Honors and Achievements
The Village Ecodynamics Project, led by Tim Kohler, Regents professor of anthropology, was selected by the Shanghai Archaeology Forum (SAF) as one of 10 top projects in the world for its “major archaeological research findings.” Kohler traveled to China last month with longtime colleague and project collaborator Bill Lipe, professor emeritus of archaeology, to accept the award and present in the forum.
SAF hailed the Village Ecodynamics Project as having “achieved distinction in innovative, creative, and rigorous works, and generated new knowledge about our human past.” It is the only project from the United States selected for the honor. Kohler is lead PI on the project, which also involves Crow Canyon Archaeological Center and the Santa Fe Institute.
Matt Aubin, director of the WSU Symphony Orchestra, conducted a concert with the Chelsea Symphony with the famed violinist Mark O’Conner at Symphony Space in New York City. He also spent much of the summer in France researching the music of composer Fernande Decruck.
Cornell Clayton, director of the Thomas S. Foley Institute for Public Policy and Public Service and Claudius O. Johnson Distinguished Professor of Political Science, has been selected the 2014 Aspinall Chair at Colorado Mesa University. The position is awarded each year to a major scholar to visit campus and deliver an endowed lecture.
Ryan Hare, coordinator of theory and composition and professor of bassoon, recently presented an invited performance at the conference of the International Double Reed Society, the most important organization for bassoonists.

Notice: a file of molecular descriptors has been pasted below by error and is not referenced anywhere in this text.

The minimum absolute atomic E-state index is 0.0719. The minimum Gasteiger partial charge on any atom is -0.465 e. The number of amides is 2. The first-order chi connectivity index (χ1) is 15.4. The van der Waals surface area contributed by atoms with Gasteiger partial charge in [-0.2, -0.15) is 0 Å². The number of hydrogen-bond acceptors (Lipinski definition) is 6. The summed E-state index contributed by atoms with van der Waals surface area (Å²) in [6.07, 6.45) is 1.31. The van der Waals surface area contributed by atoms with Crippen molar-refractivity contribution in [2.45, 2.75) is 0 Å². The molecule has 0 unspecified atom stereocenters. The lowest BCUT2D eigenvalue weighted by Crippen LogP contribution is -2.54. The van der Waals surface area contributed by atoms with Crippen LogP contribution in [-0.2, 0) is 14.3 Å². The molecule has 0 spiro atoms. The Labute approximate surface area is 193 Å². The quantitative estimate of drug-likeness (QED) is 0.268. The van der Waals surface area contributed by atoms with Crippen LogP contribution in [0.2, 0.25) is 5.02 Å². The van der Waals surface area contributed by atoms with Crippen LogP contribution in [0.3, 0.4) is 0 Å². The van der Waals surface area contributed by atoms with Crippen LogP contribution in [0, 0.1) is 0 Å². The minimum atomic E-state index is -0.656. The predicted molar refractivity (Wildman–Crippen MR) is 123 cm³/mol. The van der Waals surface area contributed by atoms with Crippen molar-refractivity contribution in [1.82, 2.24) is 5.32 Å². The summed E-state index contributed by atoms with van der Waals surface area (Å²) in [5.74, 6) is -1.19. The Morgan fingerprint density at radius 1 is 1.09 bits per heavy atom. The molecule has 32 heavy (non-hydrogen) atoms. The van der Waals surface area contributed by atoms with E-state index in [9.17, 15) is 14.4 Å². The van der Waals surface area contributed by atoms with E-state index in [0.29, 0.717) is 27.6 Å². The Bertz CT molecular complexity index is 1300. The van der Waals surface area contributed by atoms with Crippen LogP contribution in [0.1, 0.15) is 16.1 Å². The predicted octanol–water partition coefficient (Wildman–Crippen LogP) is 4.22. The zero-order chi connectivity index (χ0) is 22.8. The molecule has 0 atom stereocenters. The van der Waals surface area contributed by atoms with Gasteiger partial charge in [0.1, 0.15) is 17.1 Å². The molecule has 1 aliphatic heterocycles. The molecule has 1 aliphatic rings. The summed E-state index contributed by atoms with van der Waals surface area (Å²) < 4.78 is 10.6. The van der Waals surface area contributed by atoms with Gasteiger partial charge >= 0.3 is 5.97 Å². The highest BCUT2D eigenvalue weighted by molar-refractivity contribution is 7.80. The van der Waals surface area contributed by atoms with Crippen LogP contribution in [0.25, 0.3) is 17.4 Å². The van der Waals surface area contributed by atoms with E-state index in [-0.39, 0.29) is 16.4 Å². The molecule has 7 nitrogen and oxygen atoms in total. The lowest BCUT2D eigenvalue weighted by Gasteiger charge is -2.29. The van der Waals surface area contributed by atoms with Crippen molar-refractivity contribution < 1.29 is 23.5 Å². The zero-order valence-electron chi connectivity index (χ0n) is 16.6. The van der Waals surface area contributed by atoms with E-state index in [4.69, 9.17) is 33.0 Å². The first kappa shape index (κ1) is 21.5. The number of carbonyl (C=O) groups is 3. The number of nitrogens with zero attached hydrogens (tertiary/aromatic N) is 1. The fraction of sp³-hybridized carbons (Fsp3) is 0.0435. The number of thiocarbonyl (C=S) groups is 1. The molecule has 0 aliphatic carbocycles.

John Harrison, associate professor of earth and environmental sciences at WSU Vancouver, was recognized by the Ecological Society of America for his contributions toSeeds of Sustainability: Lessons from the Birthplace of the Green Revolution. The book garnered the ESA Sustainability Science Award, which recognizes a single scholarly contribution published in the last five years that represents greatest contribution to the emerging science of ecosystem and regional sustainability through the integration of ecological and social sciences.
Carol Ivory, professor of fine arts and CAS associate dean, landed the lofty Manu Daula, “Frigate Bird,” Award from the Pacific Arts Association. Read more about Ivory and her award.
Paul Kwon, associate professor of psychology, was named as an editorial board member of a new journal titledPsychology of Sexual Orientation and Gender Diversity.
Shannon Scott, instructor of clarinet, performed as principal clarinetist with the Eastern Music Festival Orchestra under Maestro Gerard Schwarz and in chamber music concerts at the Eastern Music Festival in North Carolina.
Ann Yasinitsky, clinical associate professor of flute, along with Shannon Scott, clarinet, and Ryan Hare, bassoon, performed as principal winds in the SummerFest Orchestra in McCall, ID.
Greg Yasinitsky, Regents professor and director of the School of Music, attended the premiere of his arrangement of “Bang Bang” at Carnegie Hall in New York City. The work was commissioned especially for internationally renowned saxophonist David Sanborn performing with the Crescent Super Band, the top youth jazz band in the world. Yasinitsky also appeared as a soloist with the Crescent Super Band at Dizzy’s Club Coca Cola, part of Jazz at Lincoln Center.